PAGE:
Between 2007 and 2011, a number of delays to Air India’s entry happened. IT issues, general Indian bureaucracy issues, delays in the Air India/Indian Airlines merger, and other such issues delayed Air India’s entry into Star. It’s India – the concept of “on-time” doesn’t exist. This isn’t to excuse the poor form in which Air India was, but other Indian carriers haven’t exactly fared better. Kingfisher was suspended recently from joining oneworld as well.

It’s just the way things are.

As Air India’s entry got delayed more and more, Star Alliance became progressively more fed up. Star decided to get greedy and start courting Jet Airways as well as Air India. Obviously this didn’t fly with Air India or the Indian government. The advantages of alliance membership would be significantly diluted for Air India if another Indian full service carrier were also permitted to join the same alliance. The government of India also was concerned from a competition perspective of allowing 2/3 of the full service carriers to enter a single alliance.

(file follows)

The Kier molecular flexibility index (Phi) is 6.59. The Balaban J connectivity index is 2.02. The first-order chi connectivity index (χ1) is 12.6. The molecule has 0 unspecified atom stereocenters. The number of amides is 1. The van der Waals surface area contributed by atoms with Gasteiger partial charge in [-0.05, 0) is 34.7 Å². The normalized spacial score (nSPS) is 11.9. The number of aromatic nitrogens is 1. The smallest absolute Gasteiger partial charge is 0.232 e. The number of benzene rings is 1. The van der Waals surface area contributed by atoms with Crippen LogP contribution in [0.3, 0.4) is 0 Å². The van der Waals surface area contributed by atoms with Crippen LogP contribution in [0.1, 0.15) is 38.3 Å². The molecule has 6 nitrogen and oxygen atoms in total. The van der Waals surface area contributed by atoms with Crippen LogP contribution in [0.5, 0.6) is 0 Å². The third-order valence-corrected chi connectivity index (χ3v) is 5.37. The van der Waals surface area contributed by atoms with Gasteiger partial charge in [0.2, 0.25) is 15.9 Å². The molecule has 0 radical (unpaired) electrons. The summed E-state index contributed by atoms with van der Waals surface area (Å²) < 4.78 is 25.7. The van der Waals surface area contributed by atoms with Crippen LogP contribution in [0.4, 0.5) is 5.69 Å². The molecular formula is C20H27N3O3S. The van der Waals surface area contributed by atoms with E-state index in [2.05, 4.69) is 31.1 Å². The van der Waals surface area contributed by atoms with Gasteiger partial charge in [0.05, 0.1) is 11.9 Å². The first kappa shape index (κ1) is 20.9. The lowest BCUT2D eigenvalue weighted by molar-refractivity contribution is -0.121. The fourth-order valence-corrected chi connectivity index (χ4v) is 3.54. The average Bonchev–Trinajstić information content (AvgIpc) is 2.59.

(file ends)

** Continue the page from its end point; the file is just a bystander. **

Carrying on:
However, by early 2011, Star Alliance was so fed up of the Air India delays that they issued an ultimatum – If AI didn’t fulfill all membership requirements by July 2011, they would be rejected from the alliance. Meanwhile, Star continued to try to get Jet Airways into Star Alliance as well. Early 2011 was a busy time for Air India. The government got them the funds required, and they showed the world that when called upon, Indians can actually get work done. The merger was completed, IT issues ironed out, and joining requirements were met by the deadline. A Star Alliance exec said something to the effect of, “I can’t believe that they actually managed to do it. They’ve probably gotten more done these past few months than the last few years.”